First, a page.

ATLANTA (AP) _ Cyclist Jeanne Golay figures the Americans are one up on the world even before Sunday's Olympic road race.

``We don't have to deal with overseas travel and foreign food. We're home,'' said Golay, 34, America's best hope for a medal in the 64.8-mile race that snakes through the heart of Atlanta.

Golay finished a disappointing sixth at Barcelona in 1992. Yet that was the best finish by an American since Connie Carpenter-Phinney and Rebecca Twigg of the United States finished 1-2 when the women's road race made its Olympic debut in 1984.

In Atlanta the favorites are Jeannie Longo-Ciprelli of France, Linda Jackson of Canada and Luzi Zberg of Switzerland.

But Golay, a five-time medalist at the world championships, was spurred to come back for another Olympic try by the chance to race before home fans.

Twigg, who will ride the same course in the individual time trial on Aug. 3, said the home crowd could give Golay enough of an edge to produce an upset.

``It gives you an incredible rush,'' she said. ``We'll all have a lot of hometown support, home country support.''

Golay will also have her own rather large cheering section, headed by her fiance, U.S. national team member Ralph Trapani. Golay, the daughter of George Golay, a star basketball player at Kansas in the late 1930s, also has seven brothers and sisters.

``They're all coming, along with my parents and all my nieces, nephews and my future in-laws,'' Golay said. ``We're getting together for dinner the night of the race. Right now, we've got a guest list of 64 people.''

Golay will be joined by teammates Allison Dunlap of Colorado Springs, Colo., and Linda Brenneman of Dana Point, Calif. Brenneman has been the dominant American rider this season, followed closely by Dunlap.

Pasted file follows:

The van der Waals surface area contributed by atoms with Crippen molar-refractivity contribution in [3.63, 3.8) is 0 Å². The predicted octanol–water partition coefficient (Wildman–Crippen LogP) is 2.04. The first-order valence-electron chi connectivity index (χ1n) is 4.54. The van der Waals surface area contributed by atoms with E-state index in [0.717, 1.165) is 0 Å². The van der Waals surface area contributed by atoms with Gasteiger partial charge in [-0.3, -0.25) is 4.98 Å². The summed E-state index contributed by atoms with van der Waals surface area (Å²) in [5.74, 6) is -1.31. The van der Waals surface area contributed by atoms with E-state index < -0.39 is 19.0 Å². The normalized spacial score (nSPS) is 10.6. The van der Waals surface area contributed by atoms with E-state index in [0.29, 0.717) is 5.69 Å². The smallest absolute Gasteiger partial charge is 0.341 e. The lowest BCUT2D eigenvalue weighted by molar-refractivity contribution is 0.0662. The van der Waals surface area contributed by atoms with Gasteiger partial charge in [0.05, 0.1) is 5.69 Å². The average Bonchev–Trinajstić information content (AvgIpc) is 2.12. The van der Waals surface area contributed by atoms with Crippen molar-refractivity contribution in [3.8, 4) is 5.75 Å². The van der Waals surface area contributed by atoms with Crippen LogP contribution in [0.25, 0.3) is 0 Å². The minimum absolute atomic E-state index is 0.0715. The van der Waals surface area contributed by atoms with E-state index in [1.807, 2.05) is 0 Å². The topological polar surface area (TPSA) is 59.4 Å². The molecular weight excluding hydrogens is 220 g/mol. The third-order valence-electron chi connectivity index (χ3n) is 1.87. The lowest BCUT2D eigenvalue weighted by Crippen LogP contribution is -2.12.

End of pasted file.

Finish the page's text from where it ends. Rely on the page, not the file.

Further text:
``Any three could win the race,'' national coach Chris Carmichael said. ``There's not one dominating rider on this team.''

Golay's only goal is for an American to reach the podium.

``I try to use my favorite status as a source of confidence rather than a source of pressure,'' Golay said. ``But mainly I just want to contribute to the team. Any win in this race will be a team effort.''

Success would do wonders for women's cycling here, Golay said.

``What we really need is for a U.S. woman to win the gold,'' she said. ``That would do a lot for women's cycling in the U.S. We really need a women's version of the Tour DuPont, an event that would bring women's cycling to a lot of places in this country.''

Sunday's race, eight laps of an 8.1-mile course, it is the most grueling test in Olympic cycling. Like the marathon in track, the race is affected by the path it follows, full of twists and turns, hills and straightaways.

``Last October, I came and rode the course for the first time,'' Golay said. ``Since then, I've been replaying a mental video of it every night, trying to visualize ways to improve. The course rolls, and it's technical with a lot of turns. When you combine its length with the hills, it becomes a deceptively difficult course.''

Figure in the searing heat and humidity, and you really have a strenuous race. Golay and Dunlap said the Americans are prepared for the torrid temperatures after training in Birmingham, Ala.

``Most of the riders won't be accustomed to this kind of heat,'' Dunlap said. ``It should give us an advantage over the European teams.''

There's no place like home.